We have healthy core businesses inside Boeing today.  Through a variety of new services to our military and commercial customers, we are leveraging our intellectual capital and finding new ways to grow the top and bottom lines.  Whatever some of the skeptics may think, we are pushing new frontiers. We haven’t stopped with putting a man on the moon.  Just look at Space Station.  Look at the National Missile Defense.  Look at Conexion by Boeing.  Look at the new space- imaging capabilities we have acquired with Hughes.

As I see it, we are fortunate to be a part of what Harry Stonecipher has called “An Aerospace Dream Team.”  There is no other aerospace company in the world that comes close to matching the breadth and depth of capabilities . . . and aspirations . . . that we have inside this one company

There is no limit to the opportunities for people to move around and find new avenues for personal and professional growth within this company.  The Leadership Center in St. Louis is our crossroads.  I urge all of you who can to use it to broaden your horizons and maximize your potential.  Boeing also provides some of the most liberal benefits of any company in the world for all those who wish to build their intellectual capital by pursuing further studies and education.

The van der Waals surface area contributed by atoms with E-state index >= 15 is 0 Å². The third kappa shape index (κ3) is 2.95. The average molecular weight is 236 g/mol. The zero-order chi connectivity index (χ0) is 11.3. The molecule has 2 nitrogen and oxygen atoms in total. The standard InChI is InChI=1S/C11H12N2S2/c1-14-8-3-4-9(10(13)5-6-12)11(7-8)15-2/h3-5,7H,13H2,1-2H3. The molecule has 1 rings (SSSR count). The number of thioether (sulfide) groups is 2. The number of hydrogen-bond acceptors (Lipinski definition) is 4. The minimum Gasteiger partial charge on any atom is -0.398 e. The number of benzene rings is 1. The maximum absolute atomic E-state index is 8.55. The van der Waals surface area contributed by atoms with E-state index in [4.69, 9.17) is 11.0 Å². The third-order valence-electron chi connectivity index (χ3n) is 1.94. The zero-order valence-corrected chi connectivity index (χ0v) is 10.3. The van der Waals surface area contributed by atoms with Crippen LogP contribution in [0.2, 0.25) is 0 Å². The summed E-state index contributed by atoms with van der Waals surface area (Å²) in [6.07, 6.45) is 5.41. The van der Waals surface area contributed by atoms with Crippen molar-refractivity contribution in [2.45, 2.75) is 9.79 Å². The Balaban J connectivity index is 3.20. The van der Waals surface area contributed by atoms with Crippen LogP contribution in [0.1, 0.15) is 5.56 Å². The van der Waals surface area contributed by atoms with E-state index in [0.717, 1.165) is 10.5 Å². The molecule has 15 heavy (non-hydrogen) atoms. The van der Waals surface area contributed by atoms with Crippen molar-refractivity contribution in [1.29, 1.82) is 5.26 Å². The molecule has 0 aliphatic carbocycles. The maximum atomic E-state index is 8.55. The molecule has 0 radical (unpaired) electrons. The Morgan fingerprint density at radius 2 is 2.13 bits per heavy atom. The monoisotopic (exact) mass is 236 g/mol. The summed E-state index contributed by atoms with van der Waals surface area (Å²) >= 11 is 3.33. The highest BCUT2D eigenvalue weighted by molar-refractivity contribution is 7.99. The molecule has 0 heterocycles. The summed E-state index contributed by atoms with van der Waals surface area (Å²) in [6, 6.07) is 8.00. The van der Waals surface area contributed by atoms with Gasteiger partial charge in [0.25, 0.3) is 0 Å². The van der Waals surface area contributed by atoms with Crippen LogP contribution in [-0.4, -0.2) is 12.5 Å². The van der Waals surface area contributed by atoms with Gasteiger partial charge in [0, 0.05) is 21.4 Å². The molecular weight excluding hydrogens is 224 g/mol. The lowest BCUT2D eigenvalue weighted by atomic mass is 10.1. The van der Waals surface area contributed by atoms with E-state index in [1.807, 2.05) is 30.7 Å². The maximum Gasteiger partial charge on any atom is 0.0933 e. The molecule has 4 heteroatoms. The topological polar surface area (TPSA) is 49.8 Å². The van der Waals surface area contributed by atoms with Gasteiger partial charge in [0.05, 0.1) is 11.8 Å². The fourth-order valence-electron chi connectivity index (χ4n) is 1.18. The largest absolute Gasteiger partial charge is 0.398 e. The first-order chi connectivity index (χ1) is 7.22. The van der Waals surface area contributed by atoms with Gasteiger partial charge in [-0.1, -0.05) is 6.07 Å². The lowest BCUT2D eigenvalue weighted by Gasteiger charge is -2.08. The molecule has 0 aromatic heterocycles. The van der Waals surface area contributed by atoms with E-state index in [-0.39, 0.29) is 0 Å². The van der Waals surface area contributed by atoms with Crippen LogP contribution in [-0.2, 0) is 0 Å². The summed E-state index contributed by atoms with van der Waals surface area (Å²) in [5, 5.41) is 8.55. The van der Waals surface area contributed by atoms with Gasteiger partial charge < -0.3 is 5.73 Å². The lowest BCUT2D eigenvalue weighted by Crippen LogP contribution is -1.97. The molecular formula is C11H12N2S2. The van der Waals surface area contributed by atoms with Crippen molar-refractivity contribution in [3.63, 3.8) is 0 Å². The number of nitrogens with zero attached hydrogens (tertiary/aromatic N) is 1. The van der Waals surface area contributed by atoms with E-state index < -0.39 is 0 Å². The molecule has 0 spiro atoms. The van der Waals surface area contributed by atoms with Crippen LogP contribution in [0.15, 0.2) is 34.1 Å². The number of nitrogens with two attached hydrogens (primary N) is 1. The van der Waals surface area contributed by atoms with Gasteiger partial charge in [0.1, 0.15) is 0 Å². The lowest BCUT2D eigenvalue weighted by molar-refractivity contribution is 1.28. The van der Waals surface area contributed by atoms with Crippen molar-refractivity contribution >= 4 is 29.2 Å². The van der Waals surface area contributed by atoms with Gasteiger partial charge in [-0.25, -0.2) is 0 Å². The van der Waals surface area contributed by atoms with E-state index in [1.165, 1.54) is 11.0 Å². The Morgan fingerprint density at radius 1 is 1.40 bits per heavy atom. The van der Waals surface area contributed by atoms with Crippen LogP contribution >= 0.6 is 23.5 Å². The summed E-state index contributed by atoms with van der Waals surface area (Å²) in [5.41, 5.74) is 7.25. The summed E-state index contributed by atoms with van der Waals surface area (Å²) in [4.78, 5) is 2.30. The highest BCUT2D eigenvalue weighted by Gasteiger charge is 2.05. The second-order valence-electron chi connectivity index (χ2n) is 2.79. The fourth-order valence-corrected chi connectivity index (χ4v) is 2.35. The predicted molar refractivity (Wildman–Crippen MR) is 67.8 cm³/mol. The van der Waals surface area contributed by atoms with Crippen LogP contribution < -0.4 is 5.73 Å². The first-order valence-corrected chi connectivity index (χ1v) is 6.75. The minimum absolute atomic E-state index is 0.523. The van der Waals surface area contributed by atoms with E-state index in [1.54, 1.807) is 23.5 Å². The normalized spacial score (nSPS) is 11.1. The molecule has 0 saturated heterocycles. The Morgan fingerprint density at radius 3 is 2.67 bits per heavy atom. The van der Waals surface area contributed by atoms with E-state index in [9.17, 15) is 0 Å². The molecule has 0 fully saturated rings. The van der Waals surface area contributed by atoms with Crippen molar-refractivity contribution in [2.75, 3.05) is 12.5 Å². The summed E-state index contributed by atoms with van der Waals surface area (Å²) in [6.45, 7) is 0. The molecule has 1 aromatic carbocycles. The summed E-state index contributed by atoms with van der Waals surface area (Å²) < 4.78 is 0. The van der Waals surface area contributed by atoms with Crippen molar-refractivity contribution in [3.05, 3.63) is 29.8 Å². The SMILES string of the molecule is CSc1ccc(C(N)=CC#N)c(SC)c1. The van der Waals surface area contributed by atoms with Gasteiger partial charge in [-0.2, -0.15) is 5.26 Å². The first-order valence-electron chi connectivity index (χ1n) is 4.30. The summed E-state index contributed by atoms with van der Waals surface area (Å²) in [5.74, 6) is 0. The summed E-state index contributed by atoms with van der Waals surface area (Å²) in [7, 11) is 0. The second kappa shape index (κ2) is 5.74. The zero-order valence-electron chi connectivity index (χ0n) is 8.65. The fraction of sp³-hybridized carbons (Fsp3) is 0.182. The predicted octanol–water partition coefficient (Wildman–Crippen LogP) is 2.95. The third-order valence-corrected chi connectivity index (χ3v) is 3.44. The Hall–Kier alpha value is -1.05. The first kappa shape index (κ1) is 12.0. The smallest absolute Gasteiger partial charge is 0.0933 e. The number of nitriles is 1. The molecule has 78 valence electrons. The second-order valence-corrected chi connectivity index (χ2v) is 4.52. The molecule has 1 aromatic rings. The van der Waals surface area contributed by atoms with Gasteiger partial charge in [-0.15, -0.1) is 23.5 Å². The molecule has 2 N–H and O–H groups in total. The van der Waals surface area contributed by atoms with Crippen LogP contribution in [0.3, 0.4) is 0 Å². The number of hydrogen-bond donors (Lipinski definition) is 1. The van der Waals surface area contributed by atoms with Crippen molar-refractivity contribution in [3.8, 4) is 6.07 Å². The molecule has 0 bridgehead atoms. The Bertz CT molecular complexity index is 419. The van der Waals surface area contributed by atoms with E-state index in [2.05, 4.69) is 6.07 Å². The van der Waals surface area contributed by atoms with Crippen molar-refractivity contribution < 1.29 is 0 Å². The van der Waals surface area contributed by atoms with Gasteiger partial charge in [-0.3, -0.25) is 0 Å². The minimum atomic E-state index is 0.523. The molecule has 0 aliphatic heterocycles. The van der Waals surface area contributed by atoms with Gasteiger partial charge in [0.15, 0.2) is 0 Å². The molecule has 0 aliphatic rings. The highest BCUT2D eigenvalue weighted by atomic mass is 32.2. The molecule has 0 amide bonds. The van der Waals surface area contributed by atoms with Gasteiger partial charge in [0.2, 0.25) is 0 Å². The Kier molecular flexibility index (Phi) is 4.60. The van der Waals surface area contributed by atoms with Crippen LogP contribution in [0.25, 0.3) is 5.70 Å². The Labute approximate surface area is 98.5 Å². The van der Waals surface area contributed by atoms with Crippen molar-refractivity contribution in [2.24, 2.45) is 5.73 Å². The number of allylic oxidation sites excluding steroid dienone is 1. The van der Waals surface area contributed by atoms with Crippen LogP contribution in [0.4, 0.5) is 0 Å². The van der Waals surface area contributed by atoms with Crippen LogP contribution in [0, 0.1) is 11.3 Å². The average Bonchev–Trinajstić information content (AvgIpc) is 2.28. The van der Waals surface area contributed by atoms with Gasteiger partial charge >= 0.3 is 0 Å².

I am going to close these remarks with three uplifting words.  They should be familiar to all of you from our new advertising campaign.

In remembering the always questing and fearless Amelia Earhart, and in reflecting on your future within The Boeing Company, I wish you all –

Forever New Frontiers.

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Andrew B. Wilson

26 Taylor Place Drive
St. Louis, MO 63108
Phone: (314) 361-1195